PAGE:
How Tammany Holds Power
Some of the abuses that Justin Feldman described were abolished in the 1950s by legislation that required the direct election of district leaders and limited the number of county committee members from any election district. Other abuses were not abolished until the election of Ed Costikyan as County Leader in 1961 (who appointed Justin Feldman as Law Chair) and in 1977 when Miriam Bockman was elected County Leader and the County Committee adopted the revised rules that remain in effect today.
---Douglas A. Kellner
39 National Municipal Review 330 (1950):
Democratic machine can smother all opposition because New York primary laws permit a party to make its own rules.
By JUSTIN N. FELDMAN
TAMMANY Hall may consider the New York primary law a nuisance but never an obstacle. The long cherished hopes of Charles Evans Hughes which eventually developed into New York State's primary election system have been completely frustrated by failure of the law to prescribe rules for the internal management of political parties.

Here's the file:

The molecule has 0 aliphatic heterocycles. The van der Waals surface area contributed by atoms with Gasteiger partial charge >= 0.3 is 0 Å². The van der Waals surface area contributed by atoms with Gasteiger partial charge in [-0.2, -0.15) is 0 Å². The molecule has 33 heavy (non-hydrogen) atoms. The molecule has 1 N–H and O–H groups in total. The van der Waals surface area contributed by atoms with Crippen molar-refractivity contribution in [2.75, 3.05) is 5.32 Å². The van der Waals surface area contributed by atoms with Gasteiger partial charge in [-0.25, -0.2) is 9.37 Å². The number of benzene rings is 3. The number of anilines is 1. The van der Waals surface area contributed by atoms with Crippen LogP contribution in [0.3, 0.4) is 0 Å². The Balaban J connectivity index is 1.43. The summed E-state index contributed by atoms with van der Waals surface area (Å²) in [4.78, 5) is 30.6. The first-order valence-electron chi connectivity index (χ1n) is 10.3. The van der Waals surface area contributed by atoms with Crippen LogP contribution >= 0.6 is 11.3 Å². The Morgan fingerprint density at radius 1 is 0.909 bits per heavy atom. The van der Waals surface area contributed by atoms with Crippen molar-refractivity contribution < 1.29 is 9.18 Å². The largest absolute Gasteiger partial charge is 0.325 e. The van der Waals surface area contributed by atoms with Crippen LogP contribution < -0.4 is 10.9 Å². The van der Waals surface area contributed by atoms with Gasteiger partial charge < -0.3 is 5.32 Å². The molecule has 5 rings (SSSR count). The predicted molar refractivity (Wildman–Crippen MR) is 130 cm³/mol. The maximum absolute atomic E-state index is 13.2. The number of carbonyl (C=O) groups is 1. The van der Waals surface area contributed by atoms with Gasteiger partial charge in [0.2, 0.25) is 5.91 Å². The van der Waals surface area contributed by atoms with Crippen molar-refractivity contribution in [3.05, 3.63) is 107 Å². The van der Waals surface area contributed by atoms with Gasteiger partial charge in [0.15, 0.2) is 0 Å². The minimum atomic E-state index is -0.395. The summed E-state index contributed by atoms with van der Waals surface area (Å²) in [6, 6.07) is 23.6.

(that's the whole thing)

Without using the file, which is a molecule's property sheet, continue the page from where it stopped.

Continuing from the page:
How does the notorious Tammany Hall organization operate to perpetuate its control of the party's machinery despite a direct primary law. It should be made perfectly clear at the outset that, while this story deals with the Democratic party organization on Manhattan Island (New York County), the techniques described and, yes, even some of the incidents, are often duplicated in the Republican party.
Tammany Hall is the popular name for the executive committee organization in Manhattan. Once the dominant influence over the party organization in the entire city, Tammany has lost much of its power in recent years because of its failure to offer any real service to the voters, its loss of contact with the average Democratic voter for whom it presumes to speak, the emergence in the other counties within the city of strong leaders, such as Ed Flynn in the Bronx, and the vehement denunciations it has had to withstand from many respected citizens.